• 6/30/2008
  • Ann Arbor, MI
  • Francis P. Worden et al.
  • Journal of Clinical Oncology, Vol 26, No 19 (July 1), 2008: pp. 3138-3146

Response and Survival Positively Associated With HPV16 Copy Number

Purpose:
To test induction chemotherapy (IC) followed by concurrent chemoradiotherapy (CRT) or surgery/radiotherapy (RT) for advanced oropharyngeal cancer and to assess the effect of human papilloma virus (HPV) on response and outcome.

Patients and Methods:
Sixty-six patients (51 male; 15 female) with stage III to IV squamous cell carcinoma of the oropharynx (SCCOP) were treated with one cycle of cisplatin (100 mg/m2) or carboplatin (AUC 6) and with fluorouracil (1,000 mg/m2/d for 5 days) to select candidates for CRT. Those achieving a greater than 50% response at the primary tumor received CRT (70 Gy; 35 fractions with concurrent cisplatin 100 mg/m2 or carboplatin (AUC 6) every 21 days for three cycles). Adjuvant paclitaxel was given to patients who were complete histologic responders. Patients with a response of 50% or less underwent definitive surgery and postoperative radiation. Pretreatment biopsies from 42 patients were tested for high-risk HPV.

Results:
Fifty-four of 66 patients (81%) had a greater than 50% response after IC. Of these, 53 (98%) received CRT, and 49 (92%) obtained complete histologic response with a 73.4% (47 of 64) rate of organ preservation. The 4-year overall survival (OS) was 70.4%, and the disease-specific survival (DSS) was 75.8% (median follow-up, 64.1 months). HPV16, found in 27 of 42 (64.3%) biopsies, was associated with younger age (median, 55 v 63 years; P = .016), sex (22 of 30 males [73.3%] and five of 12 females [41.7%]; P = .08), and nonsmoking status (P = .037). HPV titer was significantly associated with IC response (P = .001), CRT response (P = .005), OS (P = .007), and DSS (P = .008).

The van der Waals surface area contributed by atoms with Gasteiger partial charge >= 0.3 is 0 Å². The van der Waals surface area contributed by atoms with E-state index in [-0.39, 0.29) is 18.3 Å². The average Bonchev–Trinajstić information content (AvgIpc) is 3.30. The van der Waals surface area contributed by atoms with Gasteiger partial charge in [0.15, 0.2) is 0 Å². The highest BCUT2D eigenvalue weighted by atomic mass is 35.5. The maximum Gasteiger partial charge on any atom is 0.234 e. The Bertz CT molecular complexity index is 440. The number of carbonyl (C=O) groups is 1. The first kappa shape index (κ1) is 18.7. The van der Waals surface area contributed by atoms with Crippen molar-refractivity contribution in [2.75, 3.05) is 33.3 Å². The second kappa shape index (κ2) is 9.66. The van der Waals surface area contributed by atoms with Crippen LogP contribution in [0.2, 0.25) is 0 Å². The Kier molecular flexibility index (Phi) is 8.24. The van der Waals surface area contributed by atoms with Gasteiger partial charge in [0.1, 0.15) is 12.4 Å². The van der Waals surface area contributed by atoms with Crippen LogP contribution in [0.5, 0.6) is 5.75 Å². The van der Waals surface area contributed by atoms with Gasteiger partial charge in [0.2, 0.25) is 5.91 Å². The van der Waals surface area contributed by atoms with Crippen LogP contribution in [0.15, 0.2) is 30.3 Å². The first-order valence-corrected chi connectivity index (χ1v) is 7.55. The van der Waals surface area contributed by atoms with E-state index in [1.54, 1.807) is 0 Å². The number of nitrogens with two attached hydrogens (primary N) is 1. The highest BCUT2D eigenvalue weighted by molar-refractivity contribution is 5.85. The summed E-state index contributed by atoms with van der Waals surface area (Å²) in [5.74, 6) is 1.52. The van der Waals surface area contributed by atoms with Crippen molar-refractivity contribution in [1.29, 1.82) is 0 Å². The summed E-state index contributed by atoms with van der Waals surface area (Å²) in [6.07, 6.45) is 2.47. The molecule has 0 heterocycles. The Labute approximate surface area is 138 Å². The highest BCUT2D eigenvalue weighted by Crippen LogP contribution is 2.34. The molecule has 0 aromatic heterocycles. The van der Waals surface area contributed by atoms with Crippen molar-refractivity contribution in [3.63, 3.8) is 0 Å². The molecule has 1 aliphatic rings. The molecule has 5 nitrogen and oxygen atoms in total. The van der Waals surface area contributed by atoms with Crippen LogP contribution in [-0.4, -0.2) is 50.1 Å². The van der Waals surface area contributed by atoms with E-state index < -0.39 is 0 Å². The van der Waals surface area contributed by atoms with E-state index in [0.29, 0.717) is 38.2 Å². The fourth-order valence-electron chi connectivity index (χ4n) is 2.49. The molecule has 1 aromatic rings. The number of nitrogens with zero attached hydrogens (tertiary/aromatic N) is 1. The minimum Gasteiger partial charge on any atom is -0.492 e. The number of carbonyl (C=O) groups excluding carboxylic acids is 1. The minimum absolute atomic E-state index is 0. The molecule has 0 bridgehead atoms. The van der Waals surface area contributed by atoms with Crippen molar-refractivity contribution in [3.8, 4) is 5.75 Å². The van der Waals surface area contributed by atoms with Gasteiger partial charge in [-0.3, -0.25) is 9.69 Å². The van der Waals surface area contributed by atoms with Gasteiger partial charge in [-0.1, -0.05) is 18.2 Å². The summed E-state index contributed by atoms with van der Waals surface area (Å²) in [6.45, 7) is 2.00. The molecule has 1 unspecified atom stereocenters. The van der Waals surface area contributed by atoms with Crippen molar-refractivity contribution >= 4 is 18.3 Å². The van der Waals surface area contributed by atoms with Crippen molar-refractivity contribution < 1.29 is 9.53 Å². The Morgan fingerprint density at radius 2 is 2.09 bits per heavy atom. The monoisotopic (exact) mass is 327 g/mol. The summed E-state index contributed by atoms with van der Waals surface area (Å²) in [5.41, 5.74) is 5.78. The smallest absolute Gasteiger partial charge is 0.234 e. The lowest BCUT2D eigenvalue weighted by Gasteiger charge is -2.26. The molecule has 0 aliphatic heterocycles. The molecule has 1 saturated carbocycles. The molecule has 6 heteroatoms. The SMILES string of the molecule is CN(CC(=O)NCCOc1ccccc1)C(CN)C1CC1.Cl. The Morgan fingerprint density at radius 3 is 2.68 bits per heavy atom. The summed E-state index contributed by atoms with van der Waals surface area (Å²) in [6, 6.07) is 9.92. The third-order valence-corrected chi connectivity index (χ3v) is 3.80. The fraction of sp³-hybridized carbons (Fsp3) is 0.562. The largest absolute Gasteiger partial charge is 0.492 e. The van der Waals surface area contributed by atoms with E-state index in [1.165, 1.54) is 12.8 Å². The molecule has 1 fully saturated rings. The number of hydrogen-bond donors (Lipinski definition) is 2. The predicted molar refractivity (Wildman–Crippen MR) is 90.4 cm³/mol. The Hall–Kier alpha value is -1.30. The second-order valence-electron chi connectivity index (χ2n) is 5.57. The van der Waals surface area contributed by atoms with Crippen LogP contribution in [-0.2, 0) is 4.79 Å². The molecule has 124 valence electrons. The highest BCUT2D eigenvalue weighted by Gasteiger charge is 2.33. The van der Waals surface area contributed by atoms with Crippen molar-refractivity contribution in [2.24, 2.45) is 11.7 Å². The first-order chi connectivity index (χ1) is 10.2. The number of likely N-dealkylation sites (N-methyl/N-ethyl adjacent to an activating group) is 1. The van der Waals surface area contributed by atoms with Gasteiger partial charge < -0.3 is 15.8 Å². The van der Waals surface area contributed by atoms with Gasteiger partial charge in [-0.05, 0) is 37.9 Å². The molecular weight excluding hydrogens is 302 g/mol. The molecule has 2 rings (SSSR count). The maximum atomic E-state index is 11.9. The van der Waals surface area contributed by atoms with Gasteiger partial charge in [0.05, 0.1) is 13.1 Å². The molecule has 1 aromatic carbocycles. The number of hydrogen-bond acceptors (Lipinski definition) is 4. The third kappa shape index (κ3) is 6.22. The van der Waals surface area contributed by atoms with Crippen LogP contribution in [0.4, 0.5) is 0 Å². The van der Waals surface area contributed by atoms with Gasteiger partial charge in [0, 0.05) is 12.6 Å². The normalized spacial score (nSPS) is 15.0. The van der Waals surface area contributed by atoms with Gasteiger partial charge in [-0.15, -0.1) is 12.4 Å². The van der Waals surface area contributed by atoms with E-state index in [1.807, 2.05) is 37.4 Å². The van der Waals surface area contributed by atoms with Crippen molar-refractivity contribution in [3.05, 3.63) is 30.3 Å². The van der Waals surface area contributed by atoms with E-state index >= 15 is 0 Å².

Conclusion:
Although the numbers in this study are small, IC followed by CRT is an effective treatment for SCCOP, especially in patients with HPV-positive tumors; however, for patients who do not respond to treatment, alternative treatments must be developed.

Supported in part by Grants No. R01 DE13346 and P30 DC 05188 from the National Institutes of Health (NIH) NIDCR; Head and Neck Cancer SPORE Grant No. P50 CA97248; Cancer Center Support Grant No. P30 CA46592; and Grants from the state of Michigan.

Authors:
Francis P. Worden, Bhavna Kumar, Julia S. Lee, Gregory T. Wolf, Kitrina G. Cordell, Jeremy M.G. Taylor, Susan G. Urba, Avraham Eisbruch, Theodoros N. Teknos, Douglas B. Chepeha, Mark E. Prince, Christina I. Tsien, Nisha J. D’Silva, Kun Yang, David M. Kurnit, Heidi L. Mason, Tamara H. Miller, Nancy E. Wallace, Carol R. Bradford, Thomas E. Carey

Authors’ affiliations:
From the Department of Internal Medicine, Division of Hematology-Oncology, Department of Otolaryngology–Head and Neck Surgery, Comprehensive Cancer Center, Department of Periodontics and Oral Medicine, Department of Pathology, Department of Biostatistics, Department of Radiation Oncology; Department of Pediatrics, and Department of Pharmacology, University of Michigan, Ann Arbor, MI

Print Friendly, PDF & Email